The debate over what constitutes an employee and independent contractor in the trucking industry continues to develop. Recent actions by the U.S. Department of Labor only add to the discussion and make the landscape even more volatile than it has been in the past. The DOL went after an Alabama trucking company for having classified people working for them as independent contractors when the DOL thinks those employees should have been classified as actual employees.
Why does this matter to the average trucking company? Because state and federal laws differ and put specific demands on how employers should treat employees. If a company uses independent contractors to conduct their business they can negotiate the price for service up front, avoid paying minimum wage standards, deny required break times, and hire or fire the contractor at will.
Working arrangements such as these have driven employees of trucking companies to courtrooms across the country to be classified as employees, not independent contractors. Workers are looking for back pay, compensation for missed benefits, and a clear understanding going forward that they are actual employees and not independent contractors. But the outcomes of these lawsuits has been mixed.
Earlier this year a federal judge struck down an attempt by the Massachusetts’ Attorney General to make a trucking company classify their independent contractors as employees. Under Massachusetts state law, it was quite clear that the way this company used their independent contractors should have made them employees. But the court in its decision decided that the Federal Aviation Administration Act preempted state law on how the employees would be classified because reclassifying them would necessarily impact how much money the company charged its customers, classified their routes, and conducted their interstate business.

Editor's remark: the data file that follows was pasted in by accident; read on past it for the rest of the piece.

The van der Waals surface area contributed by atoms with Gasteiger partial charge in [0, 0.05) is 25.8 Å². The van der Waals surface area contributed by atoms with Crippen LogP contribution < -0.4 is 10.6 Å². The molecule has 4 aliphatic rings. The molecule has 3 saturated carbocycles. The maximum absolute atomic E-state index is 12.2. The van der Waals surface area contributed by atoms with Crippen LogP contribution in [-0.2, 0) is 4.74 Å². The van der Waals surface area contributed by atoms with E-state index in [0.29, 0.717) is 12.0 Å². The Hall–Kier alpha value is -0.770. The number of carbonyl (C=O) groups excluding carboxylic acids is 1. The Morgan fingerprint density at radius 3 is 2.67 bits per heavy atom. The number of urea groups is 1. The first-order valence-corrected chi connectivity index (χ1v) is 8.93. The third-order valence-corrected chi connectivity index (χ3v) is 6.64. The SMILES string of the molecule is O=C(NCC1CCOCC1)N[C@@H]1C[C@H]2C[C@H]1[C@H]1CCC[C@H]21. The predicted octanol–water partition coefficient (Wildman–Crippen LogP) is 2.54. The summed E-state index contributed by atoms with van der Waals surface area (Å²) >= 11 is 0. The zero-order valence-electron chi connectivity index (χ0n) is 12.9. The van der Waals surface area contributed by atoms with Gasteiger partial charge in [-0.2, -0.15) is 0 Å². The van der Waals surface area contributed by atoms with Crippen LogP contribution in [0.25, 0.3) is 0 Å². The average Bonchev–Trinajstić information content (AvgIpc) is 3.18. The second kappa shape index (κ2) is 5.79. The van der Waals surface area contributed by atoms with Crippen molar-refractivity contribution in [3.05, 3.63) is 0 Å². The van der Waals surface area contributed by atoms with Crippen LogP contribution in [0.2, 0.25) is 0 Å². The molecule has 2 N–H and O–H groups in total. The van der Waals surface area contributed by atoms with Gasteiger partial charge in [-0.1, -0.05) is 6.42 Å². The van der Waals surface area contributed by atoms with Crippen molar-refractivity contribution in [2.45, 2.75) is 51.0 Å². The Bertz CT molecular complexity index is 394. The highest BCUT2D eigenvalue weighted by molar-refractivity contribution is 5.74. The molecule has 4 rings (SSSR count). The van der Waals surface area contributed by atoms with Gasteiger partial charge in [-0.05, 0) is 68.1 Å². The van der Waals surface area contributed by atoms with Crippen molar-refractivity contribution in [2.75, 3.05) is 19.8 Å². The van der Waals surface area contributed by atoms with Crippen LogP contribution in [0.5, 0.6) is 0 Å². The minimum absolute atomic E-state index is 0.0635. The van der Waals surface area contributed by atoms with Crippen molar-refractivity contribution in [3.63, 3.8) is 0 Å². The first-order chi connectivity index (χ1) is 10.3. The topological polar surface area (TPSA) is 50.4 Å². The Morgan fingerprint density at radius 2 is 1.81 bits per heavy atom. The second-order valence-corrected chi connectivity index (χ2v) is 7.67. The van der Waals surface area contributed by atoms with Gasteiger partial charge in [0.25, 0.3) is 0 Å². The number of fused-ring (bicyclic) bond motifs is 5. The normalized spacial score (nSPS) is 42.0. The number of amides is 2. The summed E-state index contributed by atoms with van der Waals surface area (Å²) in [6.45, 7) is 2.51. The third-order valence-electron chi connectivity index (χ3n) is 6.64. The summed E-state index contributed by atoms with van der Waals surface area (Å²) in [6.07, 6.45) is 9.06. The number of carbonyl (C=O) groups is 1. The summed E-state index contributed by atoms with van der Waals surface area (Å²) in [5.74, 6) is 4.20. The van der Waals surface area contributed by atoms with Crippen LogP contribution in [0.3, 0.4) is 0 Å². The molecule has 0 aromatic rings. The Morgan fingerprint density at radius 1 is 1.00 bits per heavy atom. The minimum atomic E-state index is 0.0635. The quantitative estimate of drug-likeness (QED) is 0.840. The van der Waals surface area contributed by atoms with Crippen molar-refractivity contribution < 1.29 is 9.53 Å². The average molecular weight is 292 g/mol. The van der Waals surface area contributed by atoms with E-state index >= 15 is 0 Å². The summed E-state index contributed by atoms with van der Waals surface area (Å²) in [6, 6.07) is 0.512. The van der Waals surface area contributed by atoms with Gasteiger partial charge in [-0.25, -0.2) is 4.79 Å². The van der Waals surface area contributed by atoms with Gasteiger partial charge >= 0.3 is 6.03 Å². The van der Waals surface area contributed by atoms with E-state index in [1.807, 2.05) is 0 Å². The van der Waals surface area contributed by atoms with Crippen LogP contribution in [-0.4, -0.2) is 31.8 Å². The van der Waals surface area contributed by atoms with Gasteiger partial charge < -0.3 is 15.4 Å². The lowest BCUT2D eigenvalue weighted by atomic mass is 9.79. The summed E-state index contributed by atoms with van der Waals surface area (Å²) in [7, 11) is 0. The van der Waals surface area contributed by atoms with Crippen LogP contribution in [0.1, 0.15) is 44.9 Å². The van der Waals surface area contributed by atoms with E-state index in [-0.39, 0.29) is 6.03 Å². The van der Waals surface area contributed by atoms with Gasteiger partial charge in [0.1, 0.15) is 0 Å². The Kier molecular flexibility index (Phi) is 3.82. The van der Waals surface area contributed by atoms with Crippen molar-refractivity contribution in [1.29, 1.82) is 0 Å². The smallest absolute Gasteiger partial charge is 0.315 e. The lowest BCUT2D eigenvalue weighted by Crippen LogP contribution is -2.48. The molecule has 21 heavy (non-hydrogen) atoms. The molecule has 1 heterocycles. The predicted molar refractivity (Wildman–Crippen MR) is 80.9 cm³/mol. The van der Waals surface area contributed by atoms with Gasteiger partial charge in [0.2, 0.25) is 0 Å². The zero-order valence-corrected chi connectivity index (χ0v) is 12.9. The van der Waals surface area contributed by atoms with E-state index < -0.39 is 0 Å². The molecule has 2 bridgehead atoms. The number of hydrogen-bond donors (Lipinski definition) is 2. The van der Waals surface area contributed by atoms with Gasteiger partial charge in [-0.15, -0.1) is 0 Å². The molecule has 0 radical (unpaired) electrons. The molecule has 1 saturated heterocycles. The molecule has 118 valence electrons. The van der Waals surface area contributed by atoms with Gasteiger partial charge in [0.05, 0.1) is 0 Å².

But this decision conflicts with recent decisions out of California and elsewhere. In California two major cases declared that companies using independent contractors misclassified their contractors and should have classified them as employees. This cost the companies involved millions in legal fees and back payments, and requires them to classify their workers as employees going forward. And companies like FedEx and Uber are facing similar problems.
Dept of Labor Actions and Planning Going Forward
With these decisions in the backdrop, the DOL recently fined an Alabama trucking company for misclassifying their independent contractors. In addition to this, the DOL published a memo that warns companies going forward on their practices for classifying independent contractors improperly. The memo lays out the agency’s interpretation of what an independant contractor is and is not, and warns companies of the consequences for violating their view of the law.
What does this mean for your company? If you use independent contractors as part of your business you will need a plan to ensure that you are on the right side of the law. At Anderson and Yamada, P.C., we are here to serve your company’s needs. When it comes to regulatory and legal compliance we can advise you and defend you in all aspects of federal and state law. Contact us so we can be part of your team and serve your company.